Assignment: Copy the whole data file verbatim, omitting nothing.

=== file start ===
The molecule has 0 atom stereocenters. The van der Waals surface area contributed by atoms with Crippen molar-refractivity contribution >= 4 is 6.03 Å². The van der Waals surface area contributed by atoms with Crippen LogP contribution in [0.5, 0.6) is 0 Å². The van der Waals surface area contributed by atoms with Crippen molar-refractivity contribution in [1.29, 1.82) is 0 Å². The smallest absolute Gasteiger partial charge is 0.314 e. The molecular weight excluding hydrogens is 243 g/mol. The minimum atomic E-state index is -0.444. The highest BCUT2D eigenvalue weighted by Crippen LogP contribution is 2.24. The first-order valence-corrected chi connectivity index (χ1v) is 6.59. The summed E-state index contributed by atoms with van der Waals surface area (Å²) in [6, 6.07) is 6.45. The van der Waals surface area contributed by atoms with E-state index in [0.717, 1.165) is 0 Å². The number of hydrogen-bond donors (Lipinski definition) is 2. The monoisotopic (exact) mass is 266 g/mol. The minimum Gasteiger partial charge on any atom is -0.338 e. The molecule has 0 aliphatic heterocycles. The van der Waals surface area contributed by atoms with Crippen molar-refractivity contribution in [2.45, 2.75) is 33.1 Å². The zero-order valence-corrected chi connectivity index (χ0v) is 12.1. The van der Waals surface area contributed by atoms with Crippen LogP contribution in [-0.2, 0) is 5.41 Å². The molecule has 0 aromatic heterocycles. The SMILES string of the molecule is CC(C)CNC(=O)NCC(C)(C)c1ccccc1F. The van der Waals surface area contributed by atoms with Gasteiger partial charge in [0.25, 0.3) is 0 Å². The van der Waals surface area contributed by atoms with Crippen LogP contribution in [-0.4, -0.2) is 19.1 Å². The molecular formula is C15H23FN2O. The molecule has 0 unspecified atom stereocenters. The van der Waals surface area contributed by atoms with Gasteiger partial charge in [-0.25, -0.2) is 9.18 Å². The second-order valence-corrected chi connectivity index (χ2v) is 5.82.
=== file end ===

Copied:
The molecule has 0 atom stereocenters. The van der Waals surface area contributed by atoms with Crippen molar-refractivity contribution >= 4 is 6.03 Å². The van der Waals surface area contributed by atoms with Crippen LogP contribution in [0.5, 0.6) is 0 Å². The van der Waals surface area contributed by atoms with Crippen molar-refractivity contribution in [1.29, 1.82) is 0 Å². The smallest absolute Gasteiger partial charge is 0.314 e. The molecular weight excluding hydrogens is 243 g/mol. The minimum atomic E-state index is -0.444. The highest BCUT2D eigenvalue weighted by Crippen LogP contribution is 2.24. The first-order valence-corrected chi connectivity index (χ1v) is 6.59. The summed E-state index contributed by atoms with van der Waals surface area (Å²) in [6, 6.07) is 6.45. The van der Waals surface area contributed by atoms with E-state index in [0.717, 1.165) is 0 Å². The number of hydrogen-bond donors (Lipinski definition) is 2. The monoisotopic (exact) mass is 266 g/mol. The minimum Gasteiger partial charge on any atom is -0.338 e. The molecule has 0 aliphatic heterocycles. The van der Waals surface area contributed by atoms with Crippen molar-refractivity contribution in [2.45, 2.75) is 33.1 Å². The zero-order valence-corrected chi connectivity index (χ0v) is 12.1. The van der Waals surface area contributed by atoms with Crippen LogP contribution in [-0.2, 0) is 5.41 Å². The molecule has 0 aromatic heterocycles. The SMILES string of the molecule is CC(C)CNC(=O)NCC(C)(C)c1ccccc1F. The van der Waals surface area contributed by atoms with Gasteiger partial charge in [0.25, 0.3) is 0 Å². The van der Waals surface area contributed by atoms with Crippen LogP contribution in [-0.4, -0.2) is 19.1 Å². The molecular formula is C15H23FN2O. The molecule has 0 unspecified atom stereocenters. The van der Waals surface area contributed by atoms with Gasteiger partial charge in [-0.25, -0.2) is 9.18 Å². The second-order valence-corrected chi connectivity index (χ2v) is 5.82.